When I count up the states I’ve called home – PA, OR, MD, NM, MT, MI, WV, ME, VA – I don’t usually count Florida, though I lived there for four months, years ago, in another life. Back then my world revolved around horses and I went to Florida so I could ride and compete all winter, in the company of great horse people. All day, everyday, from before sunup until well after sundown, I mucked stalls, cleaned tack, exercised horses, walked hots, for no pay. In exchange I got to train for 3-day eventing, the triathlon of the horse world: dressage, cross-country and stadium jumping.
Funny what I remember about those months. I remember the horses. I remember the events. I remember the sensation of soaring over jumps, those great big glorious jumps. I remember the farm: huge open fields, dotted with massive trees, spangled with Spanish moss, surrounded by deep, mysterious Floridian jungle. And yet, somehow the whole experience seemed like a dream. Scouring my Adventure Atlas, I couldn’t for the life of me remember where it was: I knew the farm was near Ocala, next to a National Forest, where we used to take long conditioning rides. But the name of the town and the name of the farm escaped me.
On our way back north from the Florida Keys, I took a wild guess and steered the Metal Machine towards Ocala National Forest. As soon as we turned off highway 42 onto 19 at Altoona, going north, I said, I feel like I’m going to see that farm any second now. And around the next bend, there it was! Rocking Horse Stables, in all its 150-acre horsepark heaven glory. How could I forget such a place!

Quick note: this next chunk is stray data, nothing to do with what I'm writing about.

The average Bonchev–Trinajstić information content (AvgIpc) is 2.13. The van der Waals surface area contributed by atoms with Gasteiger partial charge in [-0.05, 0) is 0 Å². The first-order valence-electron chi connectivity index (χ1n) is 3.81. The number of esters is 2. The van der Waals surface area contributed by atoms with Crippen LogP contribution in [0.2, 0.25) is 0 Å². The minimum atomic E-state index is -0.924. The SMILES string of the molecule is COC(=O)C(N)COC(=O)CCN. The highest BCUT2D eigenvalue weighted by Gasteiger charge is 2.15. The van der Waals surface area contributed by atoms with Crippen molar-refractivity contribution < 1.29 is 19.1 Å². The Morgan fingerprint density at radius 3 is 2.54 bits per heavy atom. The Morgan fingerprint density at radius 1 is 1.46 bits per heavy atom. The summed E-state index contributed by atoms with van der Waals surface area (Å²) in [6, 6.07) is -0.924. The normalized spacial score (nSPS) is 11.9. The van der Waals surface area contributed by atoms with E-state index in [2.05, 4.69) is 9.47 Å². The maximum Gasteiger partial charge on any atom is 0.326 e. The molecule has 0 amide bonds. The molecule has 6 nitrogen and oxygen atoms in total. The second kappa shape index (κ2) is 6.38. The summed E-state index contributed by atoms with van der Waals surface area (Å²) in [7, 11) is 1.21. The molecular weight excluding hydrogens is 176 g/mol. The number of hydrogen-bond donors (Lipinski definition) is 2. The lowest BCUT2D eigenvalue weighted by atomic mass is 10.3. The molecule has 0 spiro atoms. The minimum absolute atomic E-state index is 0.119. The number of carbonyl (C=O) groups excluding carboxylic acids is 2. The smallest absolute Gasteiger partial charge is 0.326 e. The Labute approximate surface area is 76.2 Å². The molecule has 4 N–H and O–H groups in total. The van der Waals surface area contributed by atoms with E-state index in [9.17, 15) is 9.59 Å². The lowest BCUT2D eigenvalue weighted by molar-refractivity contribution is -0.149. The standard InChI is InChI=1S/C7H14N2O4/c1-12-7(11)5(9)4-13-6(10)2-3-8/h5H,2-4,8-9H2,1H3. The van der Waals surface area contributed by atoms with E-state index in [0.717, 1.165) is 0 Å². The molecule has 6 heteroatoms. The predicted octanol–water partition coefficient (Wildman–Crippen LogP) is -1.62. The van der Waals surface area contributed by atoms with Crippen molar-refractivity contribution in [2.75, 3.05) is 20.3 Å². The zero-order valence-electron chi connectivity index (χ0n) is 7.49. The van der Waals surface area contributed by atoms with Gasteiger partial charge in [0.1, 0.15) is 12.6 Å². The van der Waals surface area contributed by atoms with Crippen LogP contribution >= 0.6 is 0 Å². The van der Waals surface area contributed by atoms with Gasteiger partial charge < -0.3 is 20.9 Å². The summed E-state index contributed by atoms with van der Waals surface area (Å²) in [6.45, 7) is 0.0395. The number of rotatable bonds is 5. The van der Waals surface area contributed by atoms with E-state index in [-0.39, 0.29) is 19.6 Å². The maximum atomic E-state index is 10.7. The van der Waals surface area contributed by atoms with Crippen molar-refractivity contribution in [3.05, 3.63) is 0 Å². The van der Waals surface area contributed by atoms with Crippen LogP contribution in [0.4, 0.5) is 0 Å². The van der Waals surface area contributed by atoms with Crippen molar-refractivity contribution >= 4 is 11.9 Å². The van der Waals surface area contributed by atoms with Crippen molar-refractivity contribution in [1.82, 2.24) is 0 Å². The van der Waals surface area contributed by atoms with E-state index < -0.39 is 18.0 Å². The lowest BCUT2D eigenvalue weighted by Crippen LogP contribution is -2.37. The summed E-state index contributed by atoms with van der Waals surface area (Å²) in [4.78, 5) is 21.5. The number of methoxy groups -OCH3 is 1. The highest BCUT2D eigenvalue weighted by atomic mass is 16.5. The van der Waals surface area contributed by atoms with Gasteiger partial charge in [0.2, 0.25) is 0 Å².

It was evening and we were all hungry so we pulled into a National Forest campground just up the road from Rocking Horse for the night, where we were greeted by an ominous sign:
So we slept in the car. I didn’t remember bears being a problem when I lived here. But on that farm, we were in our own little world.
I didn’t sleep well that night. I was anxious. Not about bears – I seldom worry about bears – but about revisiting Rocking Horse. What if the place triggered that old, painful yearning, centered in the middle of my back, where crunched bone and mangled discs had put an end to my riding career. Did I really want to open old scars?
The next morning, we drove through the front gates of Rocking Horse and I went looking for somebody familiar. Soon I found Skip, who still ran the place and asked about Pam, my trainer. He told me she hadn’t been there in years, that last he heard she was fox hunting up in Pennsylvania. I asked if we could walk the cross-country course and he said, “You got legs don’t cha?” So we went for a walk.
Revisiting that course from ground level was astonishing. I can’t believe I ever jumped over those obstacles! Drew had never seen a cross-country event course before and he was incredulous. Those jumps are huge and solid. And I used to fly over them at full tilt, on the back of a galloping horse, head up, heels down, grinning from ear to ear.
When I broke my back and had to give up riding, it broke my heart. At 18, I could not imagine doing anything else. Horses were my life. I wallowed for years. But 13 years later, walking the course of my teenage dreams, all I felt was elation: I had done this and loved it and walked away, and found a new life, when that one came crashing down.
That accident was the worst and the best thing that ever happened to me. Now 31 years old and an avid solo traveler, hiker and mountaineer, I know I would not be the explorer that I am without having survived that crash and the crushing depression of the aftermath. I am glad I am not still that girl, working hard as hell for free on a hot Florida horse farm. Sometimes opening old scars can set you free.